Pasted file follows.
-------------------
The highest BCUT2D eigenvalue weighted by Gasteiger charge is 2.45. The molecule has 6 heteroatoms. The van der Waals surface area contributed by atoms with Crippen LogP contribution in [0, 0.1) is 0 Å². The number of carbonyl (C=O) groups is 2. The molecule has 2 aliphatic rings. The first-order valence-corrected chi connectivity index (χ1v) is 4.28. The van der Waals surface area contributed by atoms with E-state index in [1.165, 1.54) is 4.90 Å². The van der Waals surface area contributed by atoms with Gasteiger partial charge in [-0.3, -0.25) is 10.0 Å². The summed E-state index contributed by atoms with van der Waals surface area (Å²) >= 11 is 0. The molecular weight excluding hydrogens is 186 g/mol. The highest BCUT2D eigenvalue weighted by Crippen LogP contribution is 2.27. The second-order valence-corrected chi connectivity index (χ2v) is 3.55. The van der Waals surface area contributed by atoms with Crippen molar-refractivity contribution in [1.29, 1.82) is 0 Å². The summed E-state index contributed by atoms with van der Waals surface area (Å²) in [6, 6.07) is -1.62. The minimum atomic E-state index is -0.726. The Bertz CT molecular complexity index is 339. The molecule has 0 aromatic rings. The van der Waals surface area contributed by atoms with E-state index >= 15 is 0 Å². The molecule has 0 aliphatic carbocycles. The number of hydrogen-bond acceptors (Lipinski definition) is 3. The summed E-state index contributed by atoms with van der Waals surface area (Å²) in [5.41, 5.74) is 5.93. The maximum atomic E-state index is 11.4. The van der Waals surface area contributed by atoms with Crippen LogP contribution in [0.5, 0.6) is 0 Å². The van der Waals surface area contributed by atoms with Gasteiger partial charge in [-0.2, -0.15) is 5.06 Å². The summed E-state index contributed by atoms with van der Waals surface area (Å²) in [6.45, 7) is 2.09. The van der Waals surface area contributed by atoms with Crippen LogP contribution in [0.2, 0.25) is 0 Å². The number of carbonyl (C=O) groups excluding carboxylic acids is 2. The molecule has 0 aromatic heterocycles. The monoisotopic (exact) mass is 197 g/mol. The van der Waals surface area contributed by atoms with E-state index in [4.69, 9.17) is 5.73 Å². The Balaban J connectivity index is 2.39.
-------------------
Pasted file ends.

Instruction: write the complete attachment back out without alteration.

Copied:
The highest BCUT2D eigenvalue weighted by Gasteiger charge is 2.45. The molecule has 6 heteroatoms. The van der Waals surface area contributed by atoms with Crippen LogP contribution in [0, 0.1) is 0 Å². The number of carbonyl (C=O) groups is 2. The molecule has 2 aliphatic rings. The first-order valence-corrected chi connectivity index (χ1v) is 4.28. The van der Waals surface area contributed by atoms with E-state index in [1.165, 1.54) is 4.90 Å². The van der Waals surface area contributed by atoms with Gasteiger partial charge in [-0.3, -0.25) is 10.0 Å². The summed E-state index contributed by atoms with van der Waals surface area (Å²) >= 11 is 0. The molecular weight excluding hydrogens is 186 g/mol. The highest BCUT2D eigenvalue weighted by Crippen LogP contribution is 2.27. The second-order valence-corrected chi connectivity index (χ2v) is 3.55. The van der Waals surface area contributed by atoms with Crippen molar-refractivity contribution in [1.29, 1.82) is 0 Å². The summed E-state index contributed by atoms with van der Waals surface area (Å²) in [6, 6.07) is -1.62. The minimum atomic E-state index is -0.726. The Bertz CT molecular complexity index is 339. The molecule has 0 aromatic rings. The van der Waals surface area contributed by atoms with E-state index >= 15 is 0 Å². The molecule has 0 aliphatic carbocycles. The number of hydrogen-bond acceptors (Lipinski definition) is 3. The summed E-state index contributed by atoms with van der Waals surface area (Å²) in [5.41, 5.74) is 5.93. The maximum atomic E-state index is 11.4. The van der Waals surface area contributed by atoms with Crippen LogP contribution in [0.5, 0.6) is 0 Å². The van der Waals surface area contributed by atoms with Gasteiger partial charge in [-0.2, -0.15) is 5.06 Å². The summed E-state index contributed by atoms with van der Waals surface area (Å²) in [6.45, 7) is 2.09. The van der Waals surface area contributed by atoms with Crippen LogP contribution in [0.2, 0.25) is 0 Å². The number of carbonyl (C=O) groups excluding carboxylic acids is 2. The molecule has 0 aromatic heterocycles. The monoisotopic (exact) mass is 197 g/mol. The van der Waals surface area contributed by atoms with E-state index in [4.69, 9.17) is 5.73 Å². The Balaban J connectivity index is 2.39.